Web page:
Saturday, October 15, 2011

Movie Review: Being Elmo

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Decided to do something different this week. Instead of the usual Hollywood releases including remakes of The Thing and Footloose, the Hawaii International Film Festival (HIFF) is going on. With the huge slate of films to choose from I chose a film from the first night of the 2011 event. The movie was a biopic of Kevin Clash. Who is Kevin Clash you ask? Well, the title Being Elmo: a Puppeteer's Journey tells you what you need to know about Kevin. Personally, I wouldn’t have known much about this film and Kevin if it wasn’t for Steve Swanson over at The Muppetcast, a podcast dedicated to the works of Jim Henson and the Muppets. Steve has interviewed Kevin on the show which added to my background knowledge and interest of the subject.

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It was the second movie on the HIFF schedule and played to a pretty packed house. The movie isn’t about Elmo, it’s about the man who really brought Elmo to the forefront of the American pop culture scene. Even at the age of eight, Kevin knew what he wanted to be and he followed through on that ambition to become a puppeteer. It’s a trait that only a small percentage of people hold and carry with them to have that fortitude to follow his dream and even a smaller percentage who want to move into the creative arts. While I won’t say that Kevin’s had a charmed life, he’s been surrounded by people who have been willing to help and mentor him. He received a hand up and not a hand out.

For the 76 minutes running time, it just flew by. I will admit that for the majority of the movie I had a lump in my throat. It was totally enthralling to hear about the progression of the skill and desire that Kevin has put towards the craft of both puppet making and puppeteering. This young boy setting out into the world of making the inanimate come to life by taking his father’s coat and turning that into his first creation and then honing the craft with performances in the backyard and at neighborhood events. His parents, especially his father, could have gotten upset over the jacket but instead helped foster Kevin’s desire and ambitions the best they could.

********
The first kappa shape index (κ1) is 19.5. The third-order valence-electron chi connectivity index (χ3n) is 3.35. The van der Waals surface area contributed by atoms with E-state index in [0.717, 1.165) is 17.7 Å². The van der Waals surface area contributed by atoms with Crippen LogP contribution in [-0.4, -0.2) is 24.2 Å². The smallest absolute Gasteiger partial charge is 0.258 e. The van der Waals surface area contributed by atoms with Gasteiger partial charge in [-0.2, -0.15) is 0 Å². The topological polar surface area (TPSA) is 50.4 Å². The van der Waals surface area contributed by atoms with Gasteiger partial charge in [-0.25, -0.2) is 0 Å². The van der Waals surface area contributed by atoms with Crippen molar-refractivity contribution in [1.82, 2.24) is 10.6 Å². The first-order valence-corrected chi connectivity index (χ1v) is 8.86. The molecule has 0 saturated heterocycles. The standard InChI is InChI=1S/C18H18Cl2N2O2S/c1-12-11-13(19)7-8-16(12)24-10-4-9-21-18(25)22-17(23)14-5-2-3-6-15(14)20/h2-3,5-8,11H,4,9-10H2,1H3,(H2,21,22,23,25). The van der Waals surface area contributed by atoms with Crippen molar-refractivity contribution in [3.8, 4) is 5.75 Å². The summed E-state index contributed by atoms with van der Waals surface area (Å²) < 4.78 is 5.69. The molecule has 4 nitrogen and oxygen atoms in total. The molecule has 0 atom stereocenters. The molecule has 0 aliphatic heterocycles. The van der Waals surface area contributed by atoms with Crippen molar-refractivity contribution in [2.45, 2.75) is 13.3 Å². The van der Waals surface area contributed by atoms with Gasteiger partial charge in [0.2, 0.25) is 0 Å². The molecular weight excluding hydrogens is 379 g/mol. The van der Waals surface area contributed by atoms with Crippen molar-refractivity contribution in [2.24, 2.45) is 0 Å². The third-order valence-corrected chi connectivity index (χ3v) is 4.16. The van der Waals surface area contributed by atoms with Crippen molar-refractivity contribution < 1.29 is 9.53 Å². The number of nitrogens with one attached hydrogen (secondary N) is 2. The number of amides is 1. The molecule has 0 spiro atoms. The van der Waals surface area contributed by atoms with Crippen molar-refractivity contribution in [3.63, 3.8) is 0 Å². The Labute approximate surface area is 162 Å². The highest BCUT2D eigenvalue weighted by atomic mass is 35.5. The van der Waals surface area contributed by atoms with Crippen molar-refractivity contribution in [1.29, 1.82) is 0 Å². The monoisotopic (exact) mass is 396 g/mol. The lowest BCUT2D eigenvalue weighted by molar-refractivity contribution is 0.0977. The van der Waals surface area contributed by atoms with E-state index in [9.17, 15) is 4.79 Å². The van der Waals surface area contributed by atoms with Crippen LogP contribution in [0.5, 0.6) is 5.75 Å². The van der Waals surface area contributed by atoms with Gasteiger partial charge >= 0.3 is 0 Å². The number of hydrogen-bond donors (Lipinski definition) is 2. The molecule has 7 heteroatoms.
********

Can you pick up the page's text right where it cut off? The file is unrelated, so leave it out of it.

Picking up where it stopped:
There was a quality about his passion that sadly doesn’t seem to be overflowing in the general public today. I think why I had the lump was that I wish I had that sort of passion in me for everything I do. It’s the kind of passion which just exudes out of every pore and creates an aura that people just know that you know that you know this is where you where meant to be. That’s why when Kevin is puppeting Elmo and the child or person see Kevin right there with his hand inside the puppet their eyes are glued not to the man but to the inanimate shaggy red pieces of material on the end of his hand. The passion had breathed life into what had no presence before captivating individuals.

One aspect of the movie that director Constance Marks brought forward was the mentoring that Kevin received. When Kevin saw Kermit Love on TV, Mrs Clash reached out on Kevin’s behalf and made contact. Kermit Love was a major force in the design of the Muppets. Kermit shared his own love, passion and knowledge when the two met and today Kevin in turn extends his hand to help others who want to get into puppetry. They didn’t seem to put up their shields and flip on protection mode that if I share this method or secret with you the result will harm me in the either now or in the future. It came across as pure joy for Kevin who would either share with someone looking to develop a career as a puppeteer or someone who was already on the staff of Sesame Street.

Success depends on hard work, but sometimes it's a matter of luck, being in the right place at the right time. Kevin's greatest creation Elmo, was partially hard work and effort but the door that opened for him to perform Elmo was where luck was a factor. Richard Hunt was originally Elmo but didn't "feel" Elmo so he gave Kevin the chance. Marks shows footage of Hunt as Elmo who sounded like a New York taxi driver with cuts between Kevin and Marty Robinson who was present in the break room when the hand off occurred to tell the birth story of the Elmo that we know today.

The documentary used lots of archival footage from Kevin’s past to mark milestones along the way. From the days of working with Bob Keeshan, Captain Kangaroo in New York to the trips that he makes around the world with Elmo in tow, footage has captured Kevin at work or behind the scenes. Still pictures from friends and family were altered slightly so that instead of the pan and scan to draw your attention to a detail, sections were lifted to give a bit of depth and animated motion to pull your eye where Marks wanted you to go.

There is no rating on this film, but it was definitely G material. It's been making it's way around the film festival circuit and I couldn't find any information for a general release date for theaters, DVD or Bluray. At the film's web site there is a page showing currently planned locations and dates and a button to "Demand it!". If you are excited about the Muppets, the creative arts or puppetry, this is a film for you. To help round out the picture there are interviews and footage with Jim Henson, Frank Oz, Fran Brill and Whoopi Goldberg. As I was leaving the theater I took my audience response form to rate the film and ripped it on number five on the 1-5 scale.

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